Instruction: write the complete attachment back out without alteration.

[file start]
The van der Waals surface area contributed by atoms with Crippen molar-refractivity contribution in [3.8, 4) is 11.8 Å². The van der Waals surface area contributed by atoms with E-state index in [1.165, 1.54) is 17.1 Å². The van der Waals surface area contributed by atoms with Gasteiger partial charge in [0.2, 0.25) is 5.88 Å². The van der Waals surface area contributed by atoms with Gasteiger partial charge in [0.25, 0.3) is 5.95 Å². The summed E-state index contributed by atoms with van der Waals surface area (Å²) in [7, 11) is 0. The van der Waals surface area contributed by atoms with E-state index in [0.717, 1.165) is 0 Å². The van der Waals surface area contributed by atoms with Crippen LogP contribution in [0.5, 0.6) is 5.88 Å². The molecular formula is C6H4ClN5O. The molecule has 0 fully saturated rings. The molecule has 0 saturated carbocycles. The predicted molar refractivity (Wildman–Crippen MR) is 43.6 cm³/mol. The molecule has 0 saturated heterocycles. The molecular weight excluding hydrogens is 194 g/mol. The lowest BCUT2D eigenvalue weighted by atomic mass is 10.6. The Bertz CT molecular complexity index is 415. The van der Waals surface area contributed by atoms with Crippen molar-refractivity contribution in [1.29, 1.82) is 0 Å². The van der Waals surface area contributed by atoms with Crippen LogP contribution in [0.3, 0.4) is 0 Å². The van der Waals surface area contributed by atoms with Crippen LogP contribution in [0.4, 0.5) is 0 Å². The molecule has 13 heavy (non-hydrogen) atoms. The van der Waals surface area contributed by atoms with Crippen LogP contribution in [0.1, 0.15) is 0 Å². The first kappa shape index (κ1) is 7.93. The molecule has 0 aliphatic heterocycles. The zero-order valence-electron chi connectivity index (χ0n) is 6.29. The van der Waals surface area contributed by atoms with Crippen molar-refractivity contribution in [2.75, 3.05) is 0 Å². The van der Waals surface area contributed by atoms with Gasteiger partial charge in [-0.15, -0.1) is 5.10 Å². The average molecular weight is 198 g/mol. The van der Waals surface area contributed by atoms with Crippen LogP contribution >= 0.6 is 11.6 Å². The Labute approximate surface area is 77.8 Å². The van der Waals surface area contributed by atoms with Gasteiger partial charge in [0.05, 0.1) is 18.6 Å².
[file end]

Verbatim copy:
The van der Waals surface area contributed by atoms with Crippen molar-refractivity contribution in [3.8, 4) is 11.8 Å². The van der Waals surface area contributed by atoms with E-state index in [1.165, 1.54) is 17.1 Å². The van der Waals surface area contributed by atoms with Gasteiger partial charge in [0.2, 0.25) is 5.88 Å². The van der Waals surface area contributed by atoms with Gasteiger partial charge in [0.25, 0.3) is 5.95 Å². The summed E-state index contributed by atoms with van der Waals surface area (Å²) in [7, 11) is 0. The van der Waals surface area contributed by atoms with E-state index in [0.717, 1.165) is 0 Å². The van der Waals surface area contributed by atoms with Crippen LogP contribution in [0.5, 0.6) is 5.88 Å². The molecular formula is C6H4ClN5O. The molecule has 0 fully saturated rings. The molecule has 0 saturated carbocycles. The predicted molar refractivity (Wildman–Crippen MR) is 43.6 cm³/mol. The molecule has 0 saturated heterocycles. The molecular weight excluding hydrogens is 194 g/mol. The lowest BCUT2D eigenvalue weighted by atomic mass is 10.6. The Bertz CT molecular complexity index is 415. The van der Waals surface area contributed by atoms with Crippen molar-refractivity contribution in [1.29, 1.82) is 0 Å². The van der Waals surface area contributed by atoms with Crippen LogP contribution in [0.3, 0.4) is 0 Å². The van der Waals surface area contributed by atoms with Crippen LogP contribution in [0.4, 0.5) is 0 Å². The molecule has 13 heavy (non-hydrogen) atoms. The van der Waals surface area contributed by atoms with Crippen LogP contribution in [0.1, 0.15) is 0 Å². The first kappa shape index (κ1) is 7.93. The molecule has 0 aliphatic heterocycles. The zero-order valence-electron chi connectivity index (χ0n) is 6.29. The van der Waals surface area contributed by atoms with Crippen molar-refractivity contribution in [2.75, 3.05) is 0 Å². The van der Waals surface area contributed by atoms with Gasteiger partial charge in [-0.15, -0.1) is 5.10 Å². The average molecular weight is 198 g/mol. The van der Waals surface area contributed by atoms with Crippen LogP contribution >= 0.6 is 11.6 Å². The Labute approximate surface area is 77.8 Å². The van der Waals surface area contributed by atoms with Gasteiger partial charge in [0.05, 0.1) is 18.6 Å².